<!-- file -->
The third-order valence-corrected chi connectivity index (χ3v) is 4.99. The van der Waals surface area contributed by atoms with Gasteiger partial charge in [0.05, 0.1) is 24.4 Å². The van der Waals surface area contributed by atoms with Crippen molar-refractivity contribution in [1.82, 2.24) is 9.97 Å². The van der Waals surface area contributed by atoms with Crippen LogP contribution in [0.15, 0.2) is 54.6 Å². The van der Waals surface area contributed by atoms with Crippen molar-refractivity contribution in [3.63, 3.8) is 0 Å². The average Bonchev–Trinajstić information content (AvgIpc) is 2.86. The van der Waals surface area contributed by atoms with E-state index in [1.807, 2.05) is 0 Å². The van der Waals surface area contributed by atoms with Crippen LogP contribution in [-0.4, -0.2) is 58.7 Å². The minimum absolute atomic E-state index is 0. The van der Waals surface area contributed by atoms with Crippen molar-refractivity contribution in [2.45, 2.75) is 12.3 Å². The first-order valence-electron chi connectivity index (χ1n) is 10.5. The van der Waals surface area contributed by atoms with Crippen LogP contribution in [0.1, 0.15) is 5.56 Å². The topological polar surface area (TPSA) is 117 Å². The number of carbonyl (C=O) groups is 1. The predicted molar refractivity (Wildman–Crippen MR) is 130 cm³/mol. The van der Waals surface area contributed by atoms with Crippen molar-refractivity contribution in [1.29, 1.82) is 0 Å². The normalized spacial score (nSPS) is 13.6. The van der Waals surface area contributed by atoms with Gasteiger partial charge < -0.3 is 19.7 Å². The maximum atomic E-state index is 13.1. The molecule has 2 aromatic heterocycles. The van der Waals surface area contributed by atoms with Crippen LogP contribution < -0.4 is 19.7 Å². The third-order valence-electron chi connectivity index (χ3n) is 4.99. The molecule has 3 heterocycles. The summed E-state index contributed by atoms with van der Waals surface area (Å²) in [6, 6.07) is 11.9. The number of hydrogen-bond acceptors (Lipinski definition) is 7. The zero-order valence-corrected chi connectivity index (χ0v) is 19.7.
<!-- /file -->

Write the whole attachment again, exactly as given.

The third-order valence-corrected chi connectivity index (χ3v) is 4.99. The van der Waals surface area contributed by atoms with Gasteiger partial charge in [0.05, 0.1) is 24.4 Å². The van der Waals surface area contributed by atoms with Crippen molar-refractivity contribution in [1.82, 2.24) is 9.97 Å². The van der Waals surface area contributed by atoms with Crippen LogP contribution in [0.15, 0.2) is 54.6 Å². The van der Waals surface area contributed by atoms with Crippen molar-refractivity contribution in [3.63, 3.8) is 0 Å². The average Bonchev–Trinajstić information content (AvgIpc) is 2.86. The van der Waals surface area contributed by atoms with E-state index in [1.807, 2.05) is 0 Å². The van der Waals surface area contributed by atoms with Crippen LogP contribution in [-0.4, -0.2) is 58.7 Å². The minimum absolute atomic E-state index is 0. The van der Waals surface area contributed by atoms with Crippen molar-refractivity contribution in [2.45, 2.75) is 12.3 Å². The first-order valence-electron chi connectivity index (χ1n) is 10.5. The van der Waals surface area contributed by atoms with Crippen LogP contribution in [0.1, 0.15) is 5.56 Å². The topological polar surface area (TPSA) is 117 Å². The number of carbonyl (C=O) groups is 1. The predicted molar refractivity (Wildman–Crippen MR) is 130 cm³/mol. The van der Waals surface area contributed by atoms with Crippen molar-refractivity contribution in [1.29, 1.82) is 0 Å². The normalized spacial score (nSPS) is 13.6. The van der Waals surface area contributed by atoms with Gasteiger partial charge < -0.3 is 19.7 Å². The maximum atomic E-state index is 13.1. The molecule has 2 aromatic heterocycles. The van der Waals surface area contributed by atoms with Crippen LogP contribution < -0.4 is 19.7 Å². The third-order valence-electron chi connectivity index (χ3n) is 4.99. The molecule has 3 heterocycles. The summed E-state index contributed by atoms with van der Waals surface area (Å²) in [6, 6.07) is 11.9. The number of hydrogen-bond acceptors (Lipinski definition) is 7. The zero-order valence-corrected chi connectivity index (χ0v) is 19.7.